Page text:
While working on windows, it is very possible that people will be working at heights above 2 Mts. Please ensure that the people deployed for this job are trained to work at heights, have been trained in related safety processes and that the necessary PPE are being used during the
work. Ensure that the work is fully supervised.

If equipment such as scissor or boom lifts are required, relevant training on using the same is also to be imparted.

Opportunity Work

Consider other jobs that could be done in the windows areas such as cleaning neon and other signage, removing any vegetation from ledges and sun shades, clearing debris from otherwise inaccessible areas.

This article is adapted from another one compiled by Facilities Net Staff

Pipe Connections – Care in alignment

Hi,

This one is from experience on board ships.

While serving on one of the ships, we had a recurring problem of bolts shearing on a fire main header connection to the ring main.

Root Cause Analysis

A large number of pipes in this section of the fire main were replaced with new ones during the last ship refit since inspection revealed extensive internal corrosion and wall thinning by way of bends. What all had happened till then?

The system is a little complicated since it crosses a few decks and watertight bulkheads through watertight glands. There were a few bends and joints in the way. Where, How, Why?

 

The new pipes were made using the existing ones as template or sample. A few of the older pipes found serviceable were also used. What, Where?

While fitting out the pipes onboard, with the combination of old and new elements, the pipe alignment had gone haywire (the magnitude could be in millimeters per instance though). The pipes were fitted as it is and the cumulative misalignment at the last flange to be connected must have been high.What, Where, How, Why, Who?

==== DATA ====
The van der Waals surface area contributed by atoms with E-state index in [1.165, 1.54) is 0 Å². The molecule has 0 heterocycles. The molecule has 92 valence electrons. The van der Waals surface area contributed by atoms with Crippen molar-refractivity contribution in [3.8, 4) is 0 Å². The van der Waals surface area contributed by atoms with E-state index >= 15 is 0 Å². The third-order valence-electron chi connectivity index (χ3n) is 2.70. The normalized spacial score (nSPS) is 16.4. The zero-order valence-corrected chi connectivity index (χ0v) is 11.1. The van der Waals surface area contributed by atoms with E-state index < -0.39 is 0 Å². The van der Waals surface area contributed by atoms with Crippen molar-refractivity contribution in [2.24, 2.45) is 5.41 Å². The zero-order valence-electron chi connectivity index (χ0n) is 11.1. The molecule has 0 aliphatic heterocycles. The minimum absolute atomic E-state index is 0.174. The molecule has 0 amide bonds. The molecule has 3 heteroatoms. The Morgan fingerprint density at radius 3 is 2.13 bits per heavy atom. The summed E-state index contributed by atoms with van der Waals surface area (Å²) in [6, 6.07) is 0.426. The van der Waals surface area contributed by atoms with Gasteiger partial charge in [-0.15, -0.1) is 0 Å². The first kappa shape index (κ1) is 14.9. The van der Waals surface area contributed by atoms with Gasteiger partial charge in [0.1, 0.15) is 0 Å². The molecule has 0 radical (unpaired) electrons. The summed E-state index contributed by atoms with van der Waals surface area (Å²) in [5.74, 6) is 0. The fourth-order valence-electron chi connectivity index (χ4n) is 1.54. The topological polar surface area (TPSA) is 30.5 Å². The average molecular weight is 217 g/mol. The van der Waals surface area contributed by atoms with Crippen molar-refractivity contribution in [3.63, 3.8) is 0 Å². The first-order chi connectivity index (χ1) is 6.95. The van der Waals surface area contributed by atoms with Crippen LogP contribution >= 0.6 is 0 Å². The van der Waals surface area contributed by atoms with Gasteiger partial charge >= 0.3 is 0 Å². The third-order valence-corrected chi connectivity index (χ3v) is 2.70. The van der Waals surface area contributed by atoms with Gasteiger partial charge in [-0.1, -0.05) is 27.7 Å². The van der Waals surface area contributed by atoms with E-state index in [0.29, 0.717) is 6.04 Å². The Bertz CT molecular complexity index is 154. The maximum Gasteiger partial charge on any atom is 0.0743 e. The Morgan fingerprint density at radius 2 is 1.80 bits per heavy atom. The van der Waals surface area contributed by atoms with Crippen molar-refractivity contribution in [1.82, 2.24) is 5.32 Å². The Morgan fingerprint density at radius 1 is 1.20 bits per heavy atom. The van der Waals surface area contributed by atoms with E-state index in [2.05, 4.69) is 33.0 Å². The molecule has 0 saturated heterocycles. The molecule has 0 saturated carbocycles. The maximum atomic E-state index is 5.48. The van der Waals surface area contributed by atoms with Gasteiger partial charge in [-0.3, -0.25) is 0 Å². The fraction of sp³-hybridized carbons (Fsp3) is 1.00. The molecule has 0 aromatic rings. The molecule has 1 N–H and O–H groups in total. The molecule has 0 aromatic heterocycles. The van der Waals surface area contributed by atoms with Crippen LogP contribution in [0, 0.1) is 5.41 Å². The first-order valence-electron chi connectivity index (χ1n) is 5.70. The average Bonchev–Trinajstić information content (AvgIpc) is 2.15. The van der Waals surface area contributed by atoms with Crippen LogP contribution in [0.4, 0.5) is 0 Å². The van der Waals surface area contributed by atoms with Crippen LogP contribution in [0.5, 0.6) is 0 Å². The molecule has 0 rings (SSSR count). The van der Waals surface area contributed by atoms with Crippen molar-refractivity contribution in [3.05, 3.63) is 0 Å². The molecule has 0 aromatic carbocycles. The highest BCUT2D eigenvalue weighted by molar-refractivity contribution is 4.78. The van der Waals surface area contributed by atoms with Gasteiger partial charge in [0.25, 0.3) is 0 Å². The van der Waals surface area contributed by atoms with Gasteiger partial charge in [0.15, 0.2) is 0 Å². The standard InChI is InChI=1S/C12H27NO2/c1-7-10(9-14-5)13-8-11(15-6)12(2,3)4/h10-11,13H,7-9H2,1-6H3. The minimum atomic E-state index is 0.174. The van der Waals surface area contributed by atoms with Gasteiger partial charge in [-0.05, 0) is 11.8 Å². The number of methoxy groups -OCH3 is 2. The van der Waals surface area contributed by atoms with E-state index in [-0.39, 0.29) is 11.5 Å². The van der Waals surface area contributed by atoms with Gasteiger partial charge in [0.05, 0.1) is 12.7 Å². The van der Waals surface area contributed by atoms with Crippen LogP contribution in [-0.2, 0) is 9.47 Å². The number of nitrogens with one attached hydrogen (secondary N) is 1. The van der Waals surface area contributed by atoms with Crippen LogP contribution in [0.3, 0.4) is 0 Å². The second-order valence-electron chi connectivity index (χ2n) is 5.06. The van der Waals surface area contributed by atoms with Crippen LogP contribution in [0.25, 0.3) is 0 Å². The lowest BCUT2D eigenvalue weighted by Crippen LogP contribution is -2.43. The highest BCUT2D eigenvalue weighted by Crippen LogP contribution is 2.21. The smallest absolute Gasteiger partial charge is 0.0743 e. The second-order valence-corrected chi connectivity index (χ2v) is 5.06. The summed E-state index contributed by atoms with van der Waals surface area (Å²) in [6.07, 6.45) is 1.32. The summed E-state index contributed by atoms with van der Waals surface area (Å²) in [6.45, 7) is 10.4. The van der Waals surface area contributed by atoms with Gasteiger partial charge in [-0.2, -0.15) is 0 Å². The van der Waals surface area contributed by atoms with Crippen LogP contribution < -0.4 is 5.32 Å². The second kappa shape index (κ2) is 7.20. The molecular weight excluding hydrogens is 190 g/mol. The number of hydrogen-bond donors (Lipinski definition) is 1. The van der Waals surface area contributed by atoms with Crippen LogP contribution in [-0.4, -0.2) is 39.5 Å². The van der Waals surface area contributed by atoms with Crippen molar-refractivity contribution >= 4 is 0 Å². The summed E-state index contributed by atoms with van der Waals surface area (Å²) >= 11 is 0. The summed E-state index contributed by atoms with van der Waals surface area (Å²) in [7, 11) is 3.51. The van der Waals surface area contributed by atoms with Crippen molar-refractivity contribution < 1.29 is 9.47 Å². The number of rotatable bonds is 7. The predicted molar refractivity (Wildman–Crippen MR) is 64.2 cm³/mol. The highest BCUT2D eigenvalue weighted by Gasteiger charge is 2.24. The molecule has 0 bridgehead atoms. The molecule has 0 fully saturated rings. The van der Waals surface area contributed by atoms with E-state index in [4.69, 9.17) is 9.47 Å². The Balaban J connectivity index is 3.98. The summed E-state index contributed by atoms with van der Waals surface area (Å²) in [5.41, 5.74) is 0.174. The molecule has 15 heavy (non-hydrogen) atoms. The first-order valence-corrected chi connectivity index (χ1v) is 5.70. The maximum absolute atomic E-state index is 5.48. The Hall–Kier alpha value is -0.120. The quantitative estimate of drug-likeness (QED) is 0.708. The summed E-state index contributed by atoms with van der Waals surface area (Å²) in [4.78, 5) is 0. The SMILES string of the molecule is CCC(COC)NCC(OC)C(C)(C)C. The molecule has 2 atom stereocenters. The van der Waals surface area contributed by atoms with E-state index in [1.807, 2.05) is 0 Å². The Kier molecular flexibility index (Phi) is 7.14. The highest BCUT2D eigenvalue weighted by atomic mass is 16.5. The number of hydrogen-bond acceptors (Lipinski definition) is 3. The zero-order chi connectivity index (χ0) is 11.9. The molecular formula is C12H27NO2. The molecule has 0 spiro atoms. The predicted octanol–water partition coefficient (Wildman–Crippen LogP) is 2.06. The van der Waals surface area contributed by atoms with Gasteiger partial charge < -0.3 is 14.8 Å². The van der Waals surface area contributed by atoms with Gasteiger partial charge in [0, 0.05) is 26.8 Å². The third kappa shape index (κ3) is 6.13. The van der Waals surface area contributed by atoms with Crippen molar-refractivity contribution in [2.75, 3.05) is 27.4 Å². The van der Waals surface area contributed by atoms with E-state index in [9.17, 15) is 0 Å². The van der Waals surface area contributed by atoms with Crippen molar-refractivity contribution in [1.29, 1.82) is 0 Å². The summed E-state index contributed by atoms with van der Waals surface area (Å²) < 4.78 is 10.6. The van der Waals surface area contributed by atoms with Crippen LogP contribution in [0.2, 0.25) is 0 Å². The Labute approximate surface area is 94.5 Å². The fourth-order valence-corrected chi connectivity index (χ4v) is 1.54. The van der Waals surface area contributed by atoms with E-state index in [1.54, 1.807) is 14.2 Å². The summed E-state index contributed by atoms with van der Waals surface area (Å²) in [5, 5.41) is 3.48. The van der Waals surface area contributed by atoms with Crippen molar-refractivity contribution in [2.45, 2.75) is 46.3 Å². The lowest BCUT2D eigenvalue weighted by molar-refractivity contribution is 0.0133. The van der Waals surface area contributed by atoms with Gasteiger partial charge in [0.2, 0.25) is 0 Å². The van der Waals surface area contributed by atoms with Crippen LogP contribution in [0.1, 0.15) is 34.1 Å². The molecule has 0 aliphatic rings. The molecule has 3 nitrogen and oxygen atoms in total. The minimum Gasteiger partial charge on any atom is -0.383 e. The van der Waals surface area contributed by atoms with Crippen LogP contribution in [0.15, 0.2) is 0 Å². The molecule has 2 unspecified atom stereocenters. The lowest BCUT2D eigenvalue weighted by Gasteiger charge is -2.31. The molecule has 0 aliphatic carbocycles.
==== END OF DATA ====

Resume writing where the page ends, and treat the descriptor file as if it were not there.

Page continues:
The last two flanges were brought together face to face using force and buttoned up, with gaskets and gasket eliminator paste. No leaks were reported during the ensuing trials.How, Who, Why, Where?

Conclusion.

The bolt shearing problem started the moment the ship started sailing. This could have been due to the induced vibration on the system pipe line aggravating the strain on the bolts (already stressed due to the forced connection).

Immediate Remedial Measure.

The last section of pipe was removed. A template was made to remake a new pipe to exact dimensions. The system was buttoned up using the newly made pipe. No more bolt shearing…….wow.

How to avoid recurrence?

The above mentioned scenario is applicable to any piping connection. In pipe laying, it is essential that all pipes are made as per a layout diagram. The last pipe connecting to more rigid members such as a pump or gland or fixed flange need to be made as per a template with accurate measurements.

In some cases with Copper and Aluminium pipe systems, age hardening occurs. Both Copper and Aluminium pipes are amenable to damage while in use or in storage. Alignment check before closing the last element of pipe is essential to avoid flange stress. The larger the pipe diameter, the more pronounced the problem.

Kaycee

The Monkeys Story

Hi,

Many of us have served in some organisation or the other. We may have had varying emotions towards the work culture, organisation’s responses to our needs, peer pressure, communications effectiveness etc. When we look at an organisation, it is a monolith made up of groups (small or large)  of individuals. The constituents generally follow a few sets of rules and protocols or fall out of the organisation.

I saw a wonderful presentation on the topic some time back. I adapted the story when I spoke with my team on taking over as Facilities manager at a car manufacturing plant. I have recycled the same story and attached it as a pdf document to this post. Click on the link to read and enjoy.

The Monkeys Story

Please do take some time to key in your comments on the posts too. Thanks in advance.

Kaycee